He says the funds for the scholarships would come from the earnings of four-hundred million dollars to be set aside by the legislature in next year’s session.

Getting the program through the legislature might be a heavy task, though.   House Finance Chair Mike Hawker says the announcement leaves a lot of questions unanswered.

Where exactly is this four hundred million coming from?  Is he planning on setting aside money that is already set aside in the Constitutional Budget Reserve?   I don’t know.   I have a real concern that the legislature last year didn’t set aside the Billion dollars that we need to forward fund K-12 education anyway.   We have to go back and come up with that money first this year.   But what is an Alaska graduating student?  Is it a student that spent four years in an Alaska high school or is it a student that transferred in a week before graduation?  A huge number of questions that will have to be answered before we can make an intelligent decision.

Hawker says he will also wait to see what other priorities are on the legislature’s agenda for the session.  For example,  he says meeting the needs of south-central residents will have a much higher priority for him.

Parnell says that twenty-two other states have merit-based scholarship systems.


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Secret Session: Anchorage Real Estate


The Legislative Council later this month (Oct. 27) will open a subject that is typically controversial among lawmakers – office space in Anchorage.

The Council is responsible for routine management of the legislature’s internal affairs.  Chairman John Harris says the lease is coming to an end on the current legislative building on Fourth Street … and the Council needs to consider its options.

We can legally extend the lease that we’re in now and we can expand on it some if the lease option is ten percent less than fair market value.   The other options are that we’ve talked to the Department of Administration on jointly doing something on a piece of property not too far away from the Atwood building in town here.  We’ve put out feelers or request for information from other folks around town on what’s available on what they could provide from either new construction or existing building, renovated buildings, whatever.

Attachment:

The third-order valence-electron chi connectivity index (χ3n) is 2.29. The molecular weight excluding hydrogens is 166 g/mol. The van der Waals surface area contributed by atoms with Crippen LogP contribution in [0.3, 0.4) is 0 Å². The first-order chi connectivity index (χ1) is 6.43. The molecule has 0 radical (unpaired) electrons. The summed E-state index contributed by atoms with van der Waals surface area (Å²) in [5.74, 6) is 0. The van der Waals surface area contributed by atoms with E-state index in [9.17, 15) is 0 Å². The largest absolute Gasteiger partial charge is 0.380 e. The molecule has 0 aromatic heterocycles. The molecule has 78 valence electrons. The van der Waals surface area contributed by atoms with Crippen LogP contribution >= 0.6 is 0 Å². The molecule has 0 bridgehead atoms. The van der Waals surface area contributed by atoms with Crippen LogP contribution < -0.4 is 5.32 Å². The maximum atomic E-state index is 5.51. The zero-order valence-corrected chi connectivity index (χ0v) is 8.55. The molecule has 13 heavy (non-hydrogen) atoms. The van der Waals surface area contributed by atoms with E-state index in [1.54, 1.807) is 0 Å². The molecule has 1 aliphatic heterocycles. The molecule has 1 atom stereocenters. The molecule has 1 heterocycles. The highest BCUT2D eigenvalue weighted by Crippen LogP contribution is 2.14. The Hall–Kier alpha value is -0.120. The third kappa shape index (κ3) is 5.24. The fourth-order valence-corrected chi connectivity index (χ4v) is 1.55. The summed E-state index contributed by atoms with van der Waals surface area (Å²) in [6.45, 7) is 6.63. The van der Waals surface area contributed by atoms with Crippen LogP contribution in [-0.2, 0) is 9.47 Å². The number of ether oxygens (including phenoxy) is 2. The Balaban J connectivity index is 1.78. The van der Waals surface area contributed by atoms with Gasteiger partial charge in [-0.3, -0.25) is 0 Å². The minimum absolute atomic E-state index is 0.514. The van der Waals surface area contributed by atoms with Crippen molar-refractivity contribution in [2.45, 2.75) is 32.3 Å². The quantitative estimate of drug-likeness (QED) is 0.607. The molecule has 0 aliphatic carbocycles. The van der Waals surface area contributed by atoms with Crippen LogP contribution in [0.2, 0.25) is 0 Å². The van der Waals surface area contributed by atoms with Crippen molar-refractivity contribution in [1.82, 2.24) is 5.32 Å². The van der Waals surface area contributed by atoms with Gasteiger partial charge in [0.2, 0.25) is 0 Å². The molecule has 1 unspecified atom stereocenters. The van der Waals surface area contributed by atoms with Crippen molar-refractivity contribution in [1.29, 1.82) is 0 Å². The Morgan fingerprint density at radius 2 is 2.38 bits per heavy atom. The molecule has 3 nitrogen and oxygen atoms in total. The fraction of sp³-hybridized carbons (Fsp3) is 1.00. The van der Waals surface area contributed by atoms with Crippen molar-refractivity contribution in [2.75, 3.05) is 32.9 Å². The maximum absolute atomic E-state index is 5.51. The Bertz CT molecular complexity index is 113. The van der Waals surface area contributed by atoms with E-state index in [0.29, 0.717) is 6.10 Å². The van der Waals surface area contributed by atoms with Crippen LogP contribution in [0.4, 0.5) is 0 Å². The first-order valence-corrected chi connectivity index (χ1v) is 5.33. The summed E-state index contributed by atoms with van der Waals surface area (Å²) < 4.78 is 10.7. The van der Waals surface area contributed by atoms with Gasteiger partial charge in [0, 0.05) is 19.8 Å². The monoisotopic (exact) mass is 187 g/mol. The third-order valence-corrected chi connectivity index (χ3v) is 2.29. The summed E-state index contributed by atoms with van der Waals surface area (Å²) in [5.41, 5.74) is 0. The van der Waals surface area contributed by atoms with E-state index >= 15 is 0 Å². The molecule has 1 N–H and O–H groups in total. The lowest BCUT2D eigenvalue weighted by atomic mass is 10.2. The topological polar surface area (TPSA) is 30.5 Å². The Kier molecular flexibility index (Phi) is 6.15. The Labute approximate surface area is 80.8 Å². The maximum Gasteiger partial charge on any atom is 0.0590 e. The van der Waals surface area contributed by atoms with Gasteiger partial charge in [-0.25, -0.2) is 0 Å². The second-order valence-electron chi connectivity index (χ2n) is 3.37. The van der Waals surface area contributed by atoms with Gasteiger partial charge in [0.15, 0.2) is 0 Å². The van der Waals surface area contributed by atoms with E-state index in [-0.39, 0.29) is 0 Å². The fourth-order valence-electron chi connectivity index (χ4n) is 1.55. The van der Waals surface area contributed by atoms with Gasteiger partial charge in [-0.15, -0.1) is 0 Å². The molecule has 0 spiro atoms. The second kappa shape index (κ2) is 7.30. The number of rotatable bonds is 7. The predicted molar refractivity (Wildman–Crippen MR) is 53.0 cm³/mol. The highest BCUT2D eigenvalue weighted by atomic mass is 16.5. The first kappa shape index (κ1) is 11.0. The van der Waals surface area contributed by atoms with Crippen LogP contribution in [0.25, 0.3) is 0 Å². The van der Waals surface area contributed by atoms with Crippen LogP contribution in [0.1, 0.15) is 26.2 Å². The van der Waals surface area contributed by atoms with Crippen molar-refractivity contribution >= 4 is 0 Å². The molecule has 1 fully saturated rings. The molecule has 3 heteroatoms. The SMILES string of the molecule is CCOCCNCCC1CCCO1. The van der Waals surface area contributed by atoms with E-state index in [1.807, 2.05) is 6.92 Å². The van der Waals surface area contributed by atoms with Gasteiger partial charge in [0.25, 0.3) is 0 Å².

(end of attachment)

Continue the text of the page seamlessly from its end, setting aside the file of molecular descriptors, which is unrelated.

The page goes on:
The public announcement for the meeting says it will mostly be held in executive session – which excludes the public from observing the discussion.    Harris says that’s needed so members can discuss the proprietary and financial information concerning the options available.  However, that draws the attention of Juneau residents who are committed to protecting the capitol. In past years, the  Council has debated  new meeting space for sessions and full-time occupancy in Anchorage.   Juneau Republican Cathy Munoz says she has talked to Harris about this particular meeting and says the subject warrants being held in private.

First of all, Rep. Harris contacted each of the delegation members down here in Juneau to assure us, well before the meeting had been scheduled, that this was very routine in nature, that there were planning to look at the specifics of that lease and make a determination on whether they wanted to continue in that particular space.

Munoz says she will be in Anchorage on another legislative issue and plans to attend the Council meeting.


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Governor Supports Child Health Care Increase


Health Care for children is rising in importance for next year’s legislative session.   Bills that would increase participation in the Denali Kid Care program have new support.   Sharon Leighow is Governor Parnell’s spokesperson.

The governor recognizes that many people have trouble affording health care. And Gov Parnell would support expanding Denali Kid Care eligibility limits to two hundred percent. Anything above that level and he would consider co-pays,  some form of co-pays.